Sales Trainer Issue #2 – Pricing & Business Success

Sales Trainer

Sales TrainerMost of the people you are competing with are going broke and are on the way out of business. The fact is that 16 out of 17 businesses that are started in North America fail. 800,000 new businesses are started in the US each year and within two years, three out of four of those businesses fail. The primary reason for their failure is, they do not sell enough merchandise, products or services at a high enough profit margin to stay in business.

The second sales trainer issue deals with the myth that under pricing is a successful route. Bottom line – your purchases driven by a low price have been a disappointment. It’s simply not a good idea to sacrifice quality for a low price. You have tried it. The exercise has proven that doing so does not work.

Likewise, your customers have also made purchases in the past which they thought were deals. Some of them may have also thought that they were really getting a steal. Others actually thought that they were pulling one over on the person who was selling it to them.

Ultimately, they went out and they bought something at low-price only to be disappointed. This experience made many of them come to the realization, “Hey, you know, I am just not going to buy low-price junk anymore! It just doesn’t last! It doesn’t perform!”

Putting the Second Sales Trainer Issue into Focus

Consider this scenario. A company, small group or an individual looks at a successful business and decides that they can provide the same product or service at a cheaper price.

They jump out there and decide to go about lowballing the marketplace in an effort to buy market share. This works as long as they have a large enough wad of cash to fund an operation that makes little or no profit

Allow me to further illustrate this Sales Trainer issue with this Anecdote

Sales Trainer

Two guys from Texas had a pickup truck. They heard that they could go to Mexico and buy watermelons for a dollar each. These two Texan geniuses decided that they were going to go to Mexico where they would load up their pickup truck with watermelons. Then they were going to come back across the border, drive to Dallas and sell their product for $10 a dozen.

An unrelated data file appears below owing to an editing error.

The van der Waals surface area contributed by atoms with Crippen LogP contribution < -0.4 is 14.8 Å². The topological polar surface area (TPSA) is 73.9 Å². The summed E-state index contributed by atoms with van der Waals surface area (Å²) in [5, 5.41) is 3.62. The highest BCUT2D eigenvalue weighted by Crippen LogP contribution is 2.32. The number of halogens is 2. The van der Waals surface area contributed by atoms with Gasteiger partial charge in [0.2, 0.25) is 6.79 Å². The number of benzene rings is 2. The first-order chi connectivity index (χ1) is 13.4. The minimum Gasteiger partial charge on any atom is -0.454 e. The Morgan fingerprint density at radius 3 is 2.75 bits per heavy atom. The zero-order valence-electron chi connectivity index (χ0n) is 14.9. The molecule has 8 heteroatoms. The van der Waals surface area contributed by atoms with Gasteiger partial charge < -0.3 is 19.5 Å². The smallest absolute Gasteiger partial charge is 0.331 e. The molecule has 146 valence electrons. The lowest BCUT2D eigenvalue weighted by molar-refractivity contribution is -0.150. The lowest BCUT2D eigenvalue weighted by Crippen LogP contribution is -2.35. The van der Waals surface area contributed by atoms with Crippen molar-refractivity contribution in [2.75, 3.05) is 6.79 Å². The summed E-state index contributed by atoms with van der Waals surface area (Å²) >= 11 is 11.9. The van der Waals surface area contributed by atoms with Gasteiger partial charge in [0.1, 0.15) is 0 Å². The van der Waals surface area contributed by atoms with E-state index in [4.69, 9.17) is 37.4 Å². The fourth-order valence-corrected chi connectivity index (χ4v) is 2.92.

Before they had traversed half the way to Dallas, the watermelons were sold out. While sitting alongside the road counting their money, they realized that they had lost money on this deal.

They could not comprehend how such a loss was possible. After pondering the situation for a while, these two geniuses came to the resounding conclusion that their problem could be easily solved. They just needed a bigger truck so they could sell more watermelons.
Before you laugh, you must bear in mind that a lot of people in business think like these geniuses. They truly believe that they can make up for their lack of a profit margin by increasing their volume.

Now the only ones who really believe that illusion are the professors that teach economy 101 in universities. How do you make up for low margin by selling more stuff? It is impossible.

Such ingenuity didn’t work for neither Woolworths nor Kmart. Surely Walmart will eventually fail and so will you if you believe such a method can work. Woolworths went out of business and Kmart is pretty much out of business. If Walmart fails to appeal to the more affluent at a higher price point, they too will go out of business.

However, a lot of people believe it and a lot of people try it. They condition themselves into thinking that if they cut prices, they shall see a profit in their margins. Consequently, lo and behold, it just never works out that way.

More than likely such idiotic thinking will provide you competition until – they run out of money and cannot fund their failing operation anymore. This will of course result in the closure of their business. Now you know why a lot of the 16 out of 17 businesses fail.

Without fail, by the next week, there is another idiot who thinks he can do the same thing. You are always going to have simpletons competing against you. Their only strategy is to undercut price and sell stuff for less than what it costs them to actually provide that service.

In reality, it is futile to consider eliminating such competitors or emulate them. If you are going to stay in business and be competitive, learn to compete at a higher price point by becoming a more skilled sales professional. That is the only strategy will prevail long term.